It can be confusing to new photographers (myself included!) because large apertures (where lots of light gets through) have smaller f-stop numbers and smaller apertures (where less light gets through) have larger f-stop numbers.  So f/1.4 is a much larger aperture than f/22. 

What is depth of field?

Depth of field is used to control how much of an image is in focus.

Large depth of field just means that most of the picture will be in focus and small (shallow) depth of field means that only part of the picture will be in focus and the rest will be fuzzy or creamy or have those lovely little bokeh circles.  You can read a bit about depth of field and choosing aperture settings in my portraits tutorial.  Shallow depth of field is really useful when you want to highlight a particular portion of a photo or photo just on one subject.  I like to use it too just because it gives photos a really pretty and creative look that you just don't get when everything in the frame is in focus.  The thing to remember is that large aperture (smaller f/stop number) decreases depth of field and small aperture (larger f/stop number) gives you larger depth of field.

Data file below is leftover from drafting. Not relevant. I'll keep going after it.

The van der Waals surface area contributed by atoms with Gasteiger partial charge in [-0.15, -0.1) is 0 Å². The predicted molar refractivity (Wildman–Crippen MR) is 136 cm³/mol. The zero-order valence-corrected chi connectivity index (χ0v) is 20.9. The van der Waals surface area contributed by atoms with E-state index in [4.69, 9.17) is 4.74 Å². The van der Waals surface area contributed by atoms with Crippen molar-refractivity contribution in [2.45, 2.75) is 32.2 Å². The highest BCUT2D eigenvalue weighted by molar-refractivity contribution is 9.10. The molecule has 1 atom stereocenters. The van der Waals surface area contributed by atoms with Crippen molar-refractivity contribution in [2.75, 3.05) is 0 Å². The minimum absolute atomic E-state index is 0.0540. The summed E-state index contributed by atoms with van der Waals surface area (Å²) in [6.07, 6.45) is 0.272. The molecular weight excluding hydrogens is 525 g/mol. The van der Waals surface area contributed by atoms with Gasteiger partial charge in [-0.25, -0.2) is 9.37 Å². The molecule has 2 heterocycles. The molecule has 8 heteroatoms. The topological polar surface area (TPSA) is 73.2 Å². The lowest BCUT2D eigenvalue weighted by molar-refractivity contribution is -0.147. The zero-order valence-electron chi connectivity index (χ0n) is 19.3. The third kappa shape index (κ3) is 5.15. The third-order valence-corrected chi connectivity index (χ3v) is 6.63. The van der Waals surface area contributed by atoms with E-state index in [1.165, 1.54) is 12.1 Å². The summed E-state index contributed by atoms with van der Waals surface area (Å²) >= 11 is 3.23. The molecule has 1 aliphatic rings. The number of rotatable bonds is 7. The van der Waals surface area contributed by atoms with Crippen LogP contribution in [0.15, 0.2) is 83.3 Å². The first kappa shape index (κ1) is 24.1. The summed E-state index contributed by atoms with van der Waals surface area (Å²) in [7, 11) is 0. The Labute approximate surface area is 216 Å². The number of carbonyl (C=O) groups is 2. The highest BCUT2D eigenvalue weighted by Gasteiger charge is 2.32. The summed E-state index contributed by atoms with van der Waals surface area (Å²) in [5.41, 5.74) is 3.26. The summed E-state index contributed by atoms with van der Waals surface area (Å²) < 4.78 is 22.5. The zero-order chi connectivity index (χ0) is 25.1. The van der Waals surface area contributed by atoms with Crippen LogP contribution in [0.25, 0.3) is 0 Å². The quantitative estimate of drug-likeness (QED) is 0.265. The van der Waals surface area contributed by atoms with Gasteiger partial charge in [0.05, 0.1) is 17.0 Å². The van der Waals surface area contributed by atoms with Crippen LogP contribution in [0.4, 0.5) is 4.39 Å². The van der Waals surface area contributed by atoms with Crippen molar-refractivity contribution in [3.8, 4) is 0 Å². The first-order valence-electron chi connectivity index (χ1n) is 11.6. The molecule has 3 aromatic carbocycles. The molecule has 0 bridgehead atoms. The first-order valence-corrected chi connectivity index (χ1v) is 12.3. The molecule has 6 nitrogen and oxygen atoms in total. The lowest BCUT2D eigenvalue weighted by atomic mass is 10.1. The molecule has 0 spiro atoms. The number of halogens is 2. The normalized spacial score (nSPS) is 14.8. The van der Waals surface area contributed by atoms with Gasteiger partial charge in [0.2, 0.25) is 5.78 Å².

When depth of field is really important to me, like for a portrait for example, I usually put my camera on Aperture priority (admittedly my favorite setting after shooting manually) so that I can set the aperture and let the camera choose all the other settings like shutter speed.

Copyright 2008 Monica L. Shulman
Somewhere in New York City.  Aperture f/5.6 and focal length 200mm.

I Happen to Like Purple.
This has the same aperture and focal length setting as above but I physically moved away from the scene so that I could fill the frame with the flowers but still get that creamy background.  Also the post-processing was obviously different with the colors of this one being a bit warmer.

Beets and carrots at the farmer's market.  Aperture f/4.0 and focal length 50mm.

Copyright Monica L. Shulman
Vintage bags at one of my favorite flea markets in NY on the Upper West Side.  Aperture f/5.6 and focal length 150mm.

Now get out there and practice!

Do you have any tips?  I'd love to hear in the comments.

Copyright Monica L. Shulman